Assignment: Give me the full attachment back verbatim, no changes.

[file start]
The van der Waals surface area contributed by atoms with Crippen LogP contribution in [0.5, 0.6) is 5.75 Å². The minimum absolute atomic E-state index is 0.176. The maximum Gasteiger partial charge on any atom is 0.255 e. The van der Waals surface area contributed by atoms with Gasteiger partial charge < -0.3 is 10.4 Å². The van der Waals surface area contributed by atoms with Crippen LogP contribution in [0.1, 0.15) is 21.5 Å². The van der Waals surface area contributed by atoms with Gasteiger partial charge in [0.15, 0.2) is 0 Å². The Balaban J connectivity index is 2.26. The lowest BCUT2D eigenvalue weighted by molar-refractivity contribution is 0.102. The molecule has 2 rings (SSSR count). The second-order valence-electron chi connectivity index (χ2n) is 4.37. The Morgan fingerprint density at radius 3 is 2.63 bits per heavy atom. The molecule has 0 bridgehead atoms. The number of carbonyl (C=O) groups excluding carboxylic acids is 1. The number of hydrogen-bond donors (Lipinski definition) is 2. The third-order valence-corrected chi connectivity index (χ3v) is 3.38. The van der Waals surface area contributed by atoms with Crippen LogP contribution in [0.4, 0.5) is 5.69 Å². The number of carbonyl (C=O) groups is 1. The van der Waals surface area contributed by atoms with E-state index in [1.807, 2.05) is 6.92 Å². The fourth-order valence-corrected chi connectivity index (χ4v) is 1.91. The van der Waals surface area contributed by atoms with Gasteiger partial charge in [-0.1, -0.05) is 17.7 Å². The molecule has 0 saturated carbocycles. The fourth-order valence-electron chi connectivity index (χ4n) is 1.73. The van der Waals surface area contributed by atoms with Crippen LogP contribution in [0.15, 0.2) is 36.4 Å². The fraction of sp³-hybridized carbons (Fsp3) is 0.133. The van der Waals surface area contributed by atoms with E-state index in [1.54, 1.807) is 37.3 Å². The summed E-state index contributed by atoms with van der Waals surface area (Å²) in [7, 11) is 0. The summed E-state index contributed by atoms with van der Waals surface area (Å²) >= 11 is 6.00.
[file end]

The van der Waals surface area contributed by atoms with Crippen LogP contribution in [0.5, 0.6) is 5.75 Å². The minimum absolute atomic E-state index is 0.176. The maximum Gasteiger partial charge on any atom is 0.255 e. The van der Waals surface area contributed by atoms with Gasteiger partial charge < -0.3 is 10.4 Å². The van der Waals surface area contributed by atoms with Crippen LogP contribution in [0.1, 0.15) is 21.5 Å². The van der Waals surface area contributed by atoms with Gasteiger partial charge in [0.15, 0.2) is 0 Å². The Balaban J connectivity index is 2.26. The lowest BCUT2D eigenvalue weighted by molar-refractivity contribution is 0.102. The molecule has 2 rings (SSSR count). The second-order valence-electron chi connectivity index (χ2n) is 4.37. The Morgan fingerprint density at radius 3 is 2.63 bits per heavy atom. The molecule has 0 bridgehead atoms. The number of carbonyl (C=O) groups excluding carboxylic acids is 1. The number of hydrogen-bond donors (Lipinski definition) is 2. The third-order valence-corrected chi connectivity index (χ3v) is 3.38. The van der Waals surface area contributed by atoms with Crippen LogP contribution in [0.4, 0.5) is 5.69 Å². The number of carbonyl (C=O) groups is 1. The van der Waals surface area contributed by atoms with E-state index in [1.807, 2.05) is 6.92 Å². The fourth-order valence-corrected chi connectivity index (χ4v) is 1.91. The van der Waals surface area contributed by atoms with Gasteiger partial charge in [-0.1, -0.05) is 17.7 Å². The molecule has 0 saturated carbocycles. The fourth-order valence-electron chi connectivity index (χ4n) is 1.73. The van der Waals surface area contributed by atoms with Crippen LogP contribution in [0.15, 0.2) is 36.4 Å². The fraction of sp³-hybridized carbons (Fsp3) is 0.133. The van der Waals surface area contributed by atoms with E-state index in [1.54, 1.807) is 37.3 Å². The summed E-state index contributed by atoms with van der Waals surface area (Å²) in [7, 11) is 0. The summed E-state index contributed by atoms with van der Waals surface area (Å²) >= 11 is 6.00.